Securitized Product: Our allocation to the securitized product sectors (RMBS and ABS) continues to play an important role. These sectors of the market offer a diversified collateral base and attractive valuations relative to many other areas of the fixed income market. They also offer diversification to the portfolio’s corporate credit allocation. Our consumer focus within the ABS sector benefits from the U.S. consumer’s continued ability to drive the U.S. economy.  RMBS benefits from the continuing improvement in the housing market and investor demand for mortgage credit.

The Fund maintains its higher quality focus and short duration to limit both spread and interest rate volatility.


We continue to see value in spread sectors and expect them to benefit from the projected improvement in global growth this year.   As favorable conditions for borrowers remains in place, the positive outlook for corporate and consumer fundamentals is on solid footing and the global demand for yield continues to support fixed income market technicals.

Valuations are fair to rich, given that yields and spreads are inside long-term averages in most areas of the fixed income market. Selection and positioning within sectors thus is critical.  Some of the specific sectors where we see value are out-of-index/off-the-run ABS, RMBS, investment grade corporates (BBB rated and financials), and bank loans. As always, we believe it is important to stay diversified, have granular positions, and emphasize liquid investments.


Newfleet Asset Management
Portfolio Manager of MINC

Q1 2018 Commentary

Before investing you should carefully consider the Fund’s investment objectives, risks, charges and expenses. This and other information is in the prospectus and summary prospectus which can be obtained by visiting www.advisorshares.com. Please read the prospectus and summary prospectus carefully before you invest. Foreside Fund Services, LLC, distributor.

An investment in the Fund is subject to risk, including the possible loss of principal amount invested. The Fund’s investment in fixed income securities will change in value in response to interest rate changes and other factors, such as the perception of the issuer’s creditworthiness. Fixed income securities with longer maturities are subject to greater price shifts as a result of interest rate changes than fixed income securities with shorter maturities. The Fund’s investments in high-yield securities or “junk bonds” are subject to a greater risk of loss of income and principal than higher grade debt securities. Emerging and foreign market investments can be more volatile than U.S. securities and will expose the Fund to adverse changes in foreign economic, political, regulatory and currency exchange rates. See prospectus for details regarding specific risks.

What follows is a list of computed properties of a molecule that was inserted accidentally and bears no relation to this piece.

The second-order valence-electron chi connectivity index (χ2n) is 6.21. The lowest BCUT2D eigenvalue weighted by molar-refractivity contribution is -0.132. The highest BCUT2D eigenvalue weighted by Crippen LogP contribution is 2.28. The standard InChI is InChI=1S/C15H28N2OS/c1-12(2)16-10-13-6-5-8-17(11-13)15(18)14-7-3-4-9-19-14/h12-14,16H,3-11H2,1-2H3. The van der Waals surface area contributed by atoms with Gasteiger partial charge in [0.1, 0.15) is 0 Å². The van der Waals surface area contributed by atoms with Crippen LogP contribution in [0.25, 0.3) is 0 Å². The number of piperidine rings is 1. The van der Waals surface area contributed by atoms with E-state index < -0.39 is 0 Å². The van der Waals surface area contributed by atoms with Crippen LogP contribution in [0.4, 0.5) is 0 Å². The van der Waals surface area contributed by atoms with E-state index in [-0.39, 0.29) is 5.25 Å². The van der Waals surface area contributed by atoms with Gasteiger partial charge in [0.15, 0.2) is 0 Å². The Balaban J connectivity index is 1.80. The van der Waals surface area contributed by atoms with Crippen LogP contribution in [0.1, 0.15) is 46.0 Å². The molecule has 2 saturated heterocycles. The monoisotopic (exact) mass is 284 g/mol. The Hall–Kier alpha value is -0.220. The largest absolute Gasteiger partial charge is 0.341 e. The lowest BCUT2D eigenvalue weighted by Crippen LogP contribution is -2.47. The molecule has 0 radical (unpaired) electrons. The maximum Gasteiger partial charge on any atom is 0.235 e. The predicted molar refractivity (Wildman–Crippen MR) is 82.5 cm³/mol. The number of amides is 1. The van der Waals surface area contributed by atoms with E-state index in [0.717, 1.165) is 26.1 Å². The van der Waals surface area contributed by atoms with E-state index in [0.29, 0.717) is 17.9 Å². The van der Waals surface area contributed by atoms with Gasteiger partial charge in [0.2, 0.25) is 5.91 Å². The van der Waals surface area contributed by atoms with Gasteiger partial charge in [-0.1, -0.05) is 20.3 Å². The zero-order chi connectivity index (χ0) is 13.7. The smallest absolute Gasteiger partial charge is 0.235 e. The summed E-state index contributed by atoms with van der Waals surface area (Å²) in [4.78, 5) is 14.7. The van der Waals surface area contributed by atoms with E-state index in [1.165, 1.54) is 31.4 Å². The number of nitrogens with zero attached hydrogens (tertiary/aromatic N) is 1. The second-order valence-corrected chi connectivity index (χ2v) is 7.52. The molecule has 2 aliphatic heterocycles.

The views in this material were those of the Portfolio Manager and may not reflect his views on the date this material is distributed or anytime thereafter. These views are intended to assist shareholders in understanding their investments and do not constitute investment advice.

Shares are bought and sold at market price (closing price) not NAV and are not individually redeemed from the Fund. Market price returns are based on the midpoint of the bid/ask spread at 4:00 pm Eastern Time (when NAV is normally determined), and do not represent the return you would receive if you traded at other times. Holdings and allocations are subject to risks and to change.